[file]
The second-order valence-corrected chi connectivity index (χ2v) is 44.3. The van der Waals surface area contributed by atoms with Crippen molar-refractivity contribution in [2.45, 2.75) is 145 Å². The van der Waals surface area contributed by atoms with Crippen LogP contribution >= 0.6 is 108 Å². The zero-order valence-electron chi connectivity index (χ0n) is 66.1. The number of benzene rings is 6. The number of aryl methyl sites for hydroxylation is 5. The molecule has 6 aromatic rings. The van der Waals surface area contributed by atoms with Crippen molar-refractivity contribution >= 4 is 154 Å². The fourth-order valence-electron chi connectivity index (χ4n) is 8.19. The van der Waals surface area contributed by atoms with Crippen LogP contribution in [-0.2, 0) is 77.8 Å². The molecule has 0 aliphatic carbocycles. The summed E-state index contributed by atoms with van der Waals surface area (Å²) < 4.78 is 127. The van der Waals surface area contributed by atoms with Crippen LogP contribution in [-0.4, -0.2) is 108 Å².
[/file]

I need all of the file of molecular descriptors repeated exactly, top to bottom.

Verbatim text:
The second-order valence-corrected chi connectivity index (χ2v) is 44.3. The van der Waals surface area contributed by atoms with Crippen molar-refractivity contribution in [2.45, 2.75) is 145 Å². The van der Waals surface area contributed by atoms with Crippen LogP contribution >= 0.6 is 108 Å². The zero-order valence-electron chi connectivity index (χ0n) is 66.1. The number of benzene rings is 6. The number of aryl methyl sites for hydroxylation is 5. The molecule has 6 aromatic rings. The van der Waals surface area contributed by atoms with Crippen molar-refractivity contribution >= 4 is 154 Å². The fourth-order valence-electron chi connectivity index (χ4n) is 8.19. The van der Waals surface area contributed by atoms with Crippen LogP contribution in [-0.2, 0) is 77.8 Å². The molecule has 0 aliphatic carbocycles. The summed E-state index contributed by atoms with van der Waals surface area (Å²) < 4.78 is 127. The van der Waals surface area contributed by atoms with Crippen LogP contribution in [-0.4, -0.2) is 108 Å².